An assassination attempt on Sudan’s reformist prime minister underscores the backlash the transitional government faces in uprooting the country’s securocrat ‘deep-state’, as well as resistance to war crimes prosecutions and fiscal transparency measures that are aimed at securing removal of US sanctions, debt relief, and fresh credit support.
On 9 March, Sudan’s Prime Minister Abdullah Hamdok survived an assassination attempt targeting his vehicle convoy near the northern entrance to Kober bridge, which crosses the Blue Nile River connecting the north of the capital Khartoum with the city centre where Hamdok works. State radio said the prime minister’s convoy had been hit by gunfire and a projectile, while state television said it had been targeted by a car bomb.
A local source who was close to the scene of the assassination attempt claims the attack included a rocket-propelled grenade fired from a nearby building. Information Minister Faisal Salih has hinted at a terrorist plot or the involvement of loyalists to the former government that was ousted by street demonstrations and a military coup in April 2019. The Sudanese Professional Association (SPA), the influential civil society group that led the protests against the ousted government, has called for renewed street demonstrations in Khartoum to protect the so-called ‘revolution’ in the country.
Hamdok leads a government of technocrats under a power-sharing agreement between the military and civilian groups for a transitional period due to last until late 2022. There has been resistance to Hamdok’s reform agenda. Most recently, his overtures to rebel groups to sign a broader peace agreement has threatened the extensive military-industrial patronage system established by the country’s generals and Islamist political leaders. EXX Africa assesses the backlash against Hamdok’s reform agenda and potential motivations for the suspected assassination attempt.
Backlash against ICC extraditions
Hamdok, who is a former deputy chief of the United Nations Economic Commission for Africa, has been the public face of the country’s reform drive which has included a rapprochement with Israel, the UN, the United States, and the International Monetary Fund (IMF). He has also rebuked Saudi Arabia and the United Arab Emirates, who pledged USD 3 billion to the military junta that preceded his transitional government but failed to deliver when a civilian transition became more likely.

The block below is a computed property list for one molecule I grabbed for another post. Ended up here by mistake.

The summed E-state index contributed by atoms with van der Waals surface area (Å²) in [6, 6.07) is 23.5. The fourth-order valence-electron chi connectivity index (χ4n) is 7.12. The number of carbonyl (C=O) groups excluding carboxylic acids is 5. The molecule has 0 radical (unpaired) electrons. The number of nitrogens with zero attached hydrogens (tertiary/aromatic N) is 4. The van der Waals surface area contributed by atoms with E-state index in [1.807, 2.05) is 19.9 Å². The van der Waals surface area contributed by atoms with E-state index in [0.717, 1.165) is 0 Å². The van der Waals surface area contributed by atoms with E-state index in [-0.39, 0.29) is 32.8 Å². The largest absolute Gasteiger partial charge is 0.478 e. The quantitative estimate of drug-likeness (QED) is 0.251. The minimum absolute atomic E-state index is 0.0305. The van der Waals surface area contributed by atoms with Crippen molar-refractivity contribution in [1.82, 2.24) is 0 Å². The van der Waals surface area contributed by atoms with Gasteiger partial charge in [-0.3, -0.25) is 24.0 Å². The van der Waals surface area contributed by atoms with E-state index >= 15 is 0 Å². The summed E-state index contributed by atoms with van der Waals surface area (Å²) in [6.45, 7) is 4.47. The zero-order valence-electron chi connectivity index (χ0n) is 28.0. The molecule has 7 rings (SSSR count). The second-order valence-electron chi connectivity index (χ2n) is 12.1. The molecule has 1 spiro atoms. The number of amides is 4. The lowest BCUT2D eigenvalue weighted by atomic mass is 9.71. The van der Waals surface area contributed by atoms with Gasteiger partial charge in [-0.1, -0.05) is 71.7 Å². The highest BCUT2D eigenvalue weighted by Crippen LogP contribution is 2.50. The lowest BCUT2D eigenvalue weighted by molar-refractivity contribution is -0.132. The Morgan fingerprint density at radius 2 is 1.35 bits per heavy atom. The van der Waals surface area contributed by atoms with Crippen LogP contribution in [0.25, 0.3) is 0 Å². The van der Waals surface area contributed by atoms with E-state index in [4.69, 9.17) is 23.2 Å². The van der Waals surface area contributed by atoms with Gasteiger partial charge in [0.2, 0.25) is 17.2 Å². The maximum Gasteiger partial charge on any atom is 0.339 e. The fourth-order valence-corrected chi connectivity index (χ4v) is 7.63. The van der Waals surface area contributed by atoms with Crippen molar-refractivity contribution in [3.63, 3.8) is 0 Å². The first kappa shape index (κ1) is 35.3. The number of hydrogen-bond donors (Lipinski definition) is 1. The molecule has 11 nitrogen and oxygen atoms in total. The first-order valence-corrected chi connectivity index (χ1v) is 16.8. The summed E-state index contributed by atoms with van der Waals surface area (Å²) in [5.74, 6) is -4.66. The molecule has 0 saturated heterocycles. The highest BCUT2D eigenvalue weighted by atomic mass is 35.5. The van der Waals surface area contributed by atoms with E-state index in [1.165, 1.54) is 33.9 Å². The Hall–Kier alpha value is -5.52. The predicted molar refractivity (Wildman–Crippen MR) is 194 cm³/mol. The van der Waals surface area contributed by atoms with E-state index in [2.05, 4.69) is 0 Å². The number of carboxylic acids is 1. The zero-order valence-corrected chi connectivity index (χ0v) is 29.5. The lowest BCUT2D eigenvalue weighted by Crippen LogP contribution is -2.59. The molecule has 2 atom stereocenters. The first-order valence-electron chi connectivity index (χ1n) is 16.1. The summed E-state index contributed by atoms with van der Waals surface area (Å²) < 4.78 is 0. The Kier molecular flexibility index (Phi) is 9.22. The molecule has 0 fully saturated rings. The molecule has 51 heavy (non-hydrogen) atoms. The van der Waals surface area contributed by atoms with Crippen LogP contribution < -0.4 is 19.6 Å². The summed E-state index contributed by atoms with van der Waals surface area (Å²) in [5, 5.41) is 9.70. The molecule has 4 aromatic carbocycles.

Even more controversial has been the prime minister’s effort to make peace with various rebel groups who seek deep-seated security sector reforms and the prosecution of those responsible for war crimes in Sudan. Hamdok’s transitional government recently signed a commitment to work with the International Criminal Court (ICC), including signing and ratifying the Rome statutes, which indicates Sudan may be willing to extradite ousted president Omar al-Bashir to face trial on charges of genocide and crimes against humanity involving the ICC in the Hague. The ICC has had a warrant out for Bashir on three counts of genocide for nearly ten years.
Peace talks between the transitional government and the Sudan Revolutionary Forces (SRF), which have been ongoing since last September, have included negotiations on cooperation with the ICC investigations and prosecution of those accused of war crimes in Darfur. Transitional government spokesman Mohammed Hassan el Taishi has led the peace talks with the SRF, which is an alliance of rebel groups that operate in Sudan’s Blue Nile, North Darfur, North Kordofan, South Darfur, South Kordofan, and West Darfur states and provinces.
The SRF has also demanded to be included on the legislative council in the transitional arrangement, whose formation has been postponed in order to accommodate the rebel leadership. The SRF also seeks to have its own nominees for the appointment of civilian governors in Sudan’s provinces to replace the military ones appointed by ousted president Bashir. Hamdok hoped that by integrating the SRF and other rebel groups, his government will have a reason to cut the defence and security appropriation that accounts for some 70 percent of the national budget, not counting the implicit subsidies that military and intelligence-backed companies enjoy from state spending.
Upsetting the ‘deep-state’
However, the inclusion of the SRF in the transitional government would upset a fragile balance of power between its various constituents. In particular, the mooted hand-over of Bashir to the ICC has caused a backlash among key security force constituencies in the transitional government, including the Sudanese Armed Forces (SAF) that make up the formal military, the Rapid Support Forces (RSF) militia that until recently patrolled the streets of Khartoum, and the General Intelligence Services (GIS) spy agency.
SAF commander and military leader of the transitional government Lieutenant-General Abdel Fattah Burhan fears that other members of the Sudanese Islamist movement and senior army officers will face the same fate if Bashir is handed over to the ICC. RSF militia commander Mohammed Hamdan Dagalo ‘Hemeti’ also fears prosecution over his command of the Janjaweed militia (now integrated into the RSF) and its activities in Darfur.
Hamdok’s government seeks to unravel Sudan’s so-called ‘deep-state’, which is an intertwined powerful network of business, military, political, judicial, religious, and intelligence figures that continues to exert exceptional influence over the country. The military’s economic interests resemble those of Egypt’s army in terms of lucrative assets across the country’s economy.